The Metropolitan Transit Authority of Harris County (Houston Metro) is an example of what can be achieved when vendor and customer work together as a team. The partnership began over 10 years ago in 2003 with an Integrated Vehicle Operations Management System (IVOMS) for Metro’s 1,000-plus fleet. Over the next 10 years, the agency and vendor, INIT, continued to expand and upgrade the IVOMS system without cannibalizing the original systems on or off vehicle.
This first phase of IVOMS included Wide Area Data using a Motorola RD-LAP data system; bulk data via a Wi-Fi LAN; both aural and visual ADA compliant announcements on the fixed-route vehicles; automatic passenger counting (APC) with near real-time reporting; Integration with legacy CAD components to collect login information; an MDT for messaging and backup login; GPS tracking; and Traffic Signal Priority integration.
The Central system supported a dozen workstations with map displays and a set of dispatching measures, including bi-directional text messaging, covert alarms, and a full suite of tools: Integration of the existing scheduling and run cutting software; system administration, announcements creation; and robust reporting software.
The system supported over 1,300 vehicles with INIT’s vehicle logic unit (VLU), COPILOTpc, and a server farm comprised of physical servers and a SAN for data storage.
Due to the modular design of the INIT system, Houston has been able to grow IVOMS to adapt to changing customer needs and corporate directives, on both a technical and operational level. INIT implemented a series of additional functions including:
• Integrating the third party Q Card smart card payment validators on all fixed-route buses.
• Adding a variety of supportive dispatcher functions.
• Adding signage in the Market Street office building to display the total number of riders served each day in near real time.
Migration of Technologies
The first major advancement in technology was to move the IVOMS system from physical servers to a fully virtualized environment. Houston was the first 1,000-plus vehicle transit system to be virtualized in the world. The migration allowed Metro to take advantage of features like VM Ware’s HA (High Availability), as well as employ fewer physical servers leading to cost savings.
As part of Metro’s Safe Bus project, INIT data was migrated to 3G/4G cellular and Wi-Fi through Cisco Mobile Routers and Motorola Modems. This required the support of both RD-LAP and the Cisco Router simultaneously as vehicles were migrated.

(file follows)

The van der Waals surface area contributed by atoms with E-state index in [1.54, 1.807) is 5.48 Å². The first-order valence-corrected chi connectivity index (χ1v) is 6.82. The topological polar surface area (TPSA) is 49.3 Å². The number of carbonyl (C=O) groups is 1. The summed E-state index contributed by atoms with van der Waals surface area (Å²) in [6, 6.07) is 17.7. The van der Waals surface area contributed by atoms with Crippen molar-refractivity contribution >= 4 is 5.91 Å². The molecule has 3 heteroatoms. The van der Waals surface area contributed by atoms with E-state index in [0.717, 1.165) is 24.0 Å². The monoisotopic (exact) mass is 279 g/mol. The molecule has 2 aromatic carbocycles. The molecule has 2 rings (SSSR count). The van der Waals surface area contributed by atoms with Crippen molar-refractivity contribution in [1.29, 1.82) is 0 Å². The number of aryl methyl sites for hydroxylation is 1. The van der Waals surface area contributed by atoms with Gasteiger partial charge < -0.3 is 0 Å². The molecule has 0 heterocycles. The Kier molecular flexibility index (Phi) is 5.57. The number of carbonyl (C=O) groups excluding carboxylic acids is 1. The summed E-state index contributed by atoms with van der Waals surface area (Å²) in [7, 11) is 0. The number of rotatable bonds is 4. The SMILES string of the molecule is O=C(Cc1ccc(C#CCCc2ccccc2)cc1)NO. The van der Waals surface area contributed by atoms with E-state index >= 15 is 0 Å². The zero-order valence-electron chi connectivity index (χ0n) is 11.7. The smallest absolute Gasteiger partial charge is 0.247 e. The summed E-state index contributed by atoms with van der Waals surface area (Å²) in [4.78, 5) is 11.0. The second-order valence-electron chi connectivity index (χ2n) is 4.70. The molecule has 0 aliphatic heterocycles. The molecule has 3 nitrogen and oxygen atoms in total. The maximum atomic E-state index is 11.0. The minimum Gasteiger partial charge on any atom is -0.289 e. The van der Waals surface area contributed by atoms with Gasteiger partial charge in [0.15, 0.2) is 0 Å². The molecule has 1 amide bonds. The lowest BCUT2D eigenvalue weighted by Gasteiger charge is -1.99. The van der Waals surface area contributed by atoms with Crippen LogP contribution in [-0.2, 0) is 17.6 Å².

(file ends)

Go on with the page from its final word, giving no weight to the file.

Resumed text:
In order to support third-party real-time passenger information applications, INIT implemented SIRI and GTFS-RT interfaces for Metro. These interfaces supply INIT departure prognosis for use by third-party Web, smartphone and IVR applications.
Metro’s latest project is the full integration of their P25 Motorola voice radios into the IVOMS system. This comprises additions to both the central and on-vehicle systems to provide full functions including, covert microphones, group, individual and calls to passengers. A graphical interface is integrated into the dispatcher workstations to establish voice calls.
Over the 10 years since IVOMS was first implemented, INIT has worked with Houston Metro to expand and modernize the system successfully without interruption to service. The modern evolution of technologies included: new server configurations; additional on-vehicle integration to third-party devices like the routers and radios; and many customer facing innovations. However, through all of these, the core system has not been replaced. The vehicles are still running on the original VLUs and the core components of the central system are still in service.
As Houston continues to grow and expand their fleet, newer VLUs will be integrated. INIT will seamlessly support both types as all systems are backward compatible.
Bill McFarland is director of technical services for INIT, Innovations in Transportation Inc. firstname.lastname@example.org